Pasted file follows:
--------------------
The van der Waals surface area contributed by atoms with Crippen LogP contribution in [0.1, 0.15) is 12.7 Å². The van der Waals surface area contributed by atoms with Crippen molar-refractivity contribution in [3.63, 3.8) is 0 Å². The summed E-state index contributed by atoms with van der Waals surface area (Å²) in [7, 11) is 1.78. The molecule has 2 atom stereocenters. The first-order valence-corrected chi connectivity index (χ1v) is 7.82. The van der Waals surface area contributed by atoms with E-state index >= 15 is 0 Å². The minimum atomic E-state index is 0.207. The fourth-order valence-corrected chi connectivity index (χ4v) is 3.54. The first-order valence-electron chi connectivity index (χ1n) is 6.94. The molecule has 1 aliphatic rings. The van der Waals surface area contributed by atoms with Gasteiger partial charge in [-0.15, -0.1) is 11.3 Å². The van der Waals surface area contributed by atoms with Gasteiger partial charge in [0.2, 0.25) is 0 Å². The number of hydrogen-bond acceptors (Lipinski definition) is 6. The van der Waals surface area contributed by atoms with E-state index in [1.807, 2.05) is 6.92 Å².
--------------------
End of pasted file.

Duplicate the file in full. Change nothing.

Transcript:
The van der Waals surface area contributed by atoms with Crippen LogP contribution in [0.1, 0.15) is 12.7 Å². The van der Waals surface area contributed by atoms with Crippen molar-refractivity contribution in [3.63, 3.8) is 0 Å². The summed E-state index contributed by atoms with van der Waals surface area (Å²) in [7, 11) is 1.78. The molecule has 2 atom stereocenters. The first-order valence-corrected chi connectivity index (χ1v) is 7.82. The van der Waals surface area contributed by atoms with E-state index >= 15 is 0 Å². The minimum atomic E-state index is 0.207. The fourth-order valence-corrected chi connectivity index (χ4v) is 3.54. The first-order valence-electron chi connectivity index (χ1n) is 6.94. The molecule has 1 aliphatic rings. The van der Waals surface area contributed by atoms with Gasteiger partial charge in [-0.15, -0.1) is 11.3 Å². The van der Waals surface area contributed by atoms with Gasteiger partial charge in [0.2, 0.25) is 0 Å². The number of hydrogen-bond acceptors (Lipinski definition) is 6. The van der Waals surface area contributed by atoms with E-state index in [1.807, 2.05) is 6.92 Å².